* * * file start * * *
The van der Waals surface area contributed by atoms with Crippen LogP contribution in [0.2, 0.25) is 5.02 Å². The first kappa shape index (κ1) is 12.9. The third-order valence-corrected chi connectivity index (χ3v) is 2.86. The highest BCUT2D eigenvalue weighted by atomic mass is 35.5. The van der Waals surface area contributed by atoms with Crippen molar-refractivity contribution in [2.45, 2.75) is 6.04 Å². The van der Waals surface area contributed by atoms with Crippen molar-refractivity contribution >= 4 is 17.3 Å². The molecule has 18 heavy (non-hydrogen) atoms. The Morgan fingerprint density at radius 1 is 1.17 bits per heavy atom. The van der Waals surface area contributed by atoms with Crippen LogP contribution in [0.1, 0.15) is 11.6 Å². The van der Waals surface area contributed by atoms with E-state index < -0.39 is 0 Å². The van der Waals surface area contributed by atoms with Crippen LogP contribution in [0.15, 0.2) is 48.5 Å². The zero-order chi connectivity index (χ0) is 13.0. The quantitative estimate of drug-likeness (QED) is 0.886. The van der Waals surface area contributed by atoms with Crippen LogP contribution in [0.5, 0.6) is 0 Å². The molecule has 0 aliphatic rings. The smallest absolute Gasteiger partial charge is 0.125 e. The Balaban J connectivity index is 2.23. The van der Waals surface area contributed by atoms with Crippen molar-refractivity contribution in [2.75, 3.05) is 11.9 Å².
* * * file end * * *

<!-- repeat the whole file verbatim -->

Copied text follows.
The van der Waals surface area contributed by atoms with Crippen LogP contribution in [0.2, 0.25) is 5.02 Å². The first kappa shape index (κ1) is 12.9. The third-order valence-corrected chi connectivity index (χ3v) is 2.86. The highest BCUT2D eigenvalue weighted by atomic mass is 35.5. The van der Waals surface area contributed by atoms with Crippen molar-refractivity contribution in [2.45, 2.75) is 6.04 Å². The van der Waals surface area contributed by atoms with Crippen molar-refractivity contribution >= 4 is 17.3 Å². The molecule has 18 heavy (non-hydrogen) atoms. The Morgan fingerprint density at radius 1 is 1.17 bits per heavy atom. The van der Waals surface area contributed by atoms with Crippen LogP contribution in [0.1, 0.15) is 11.6 Å². The van der Waals surface area contributed by atoms with E-state index < -0.39 is 0 Å². The van der Waals surface area contributed by atoms with Crippen LogP contribution in [0.15, 0.2) is 48.5 Å². The zero-order chi connectivity index (χ0) is 13.0. The quantitative estimate of drug-likeness (QED) is 0.886. The van der Waals surface area contributed by atoms with Crippen LogP contribution in [0.5, 0.6) is 0 Å². The molecule has 0 aliphatic rings. The smallest absolute Gasteiger partial charge is 0.125 e. The Balaban J connectivity index is 2.23. The van der Waals surface area contributed by atoms with Crippen molar-refractivity contribution in [2.75, 3.05) is 11.9 Å².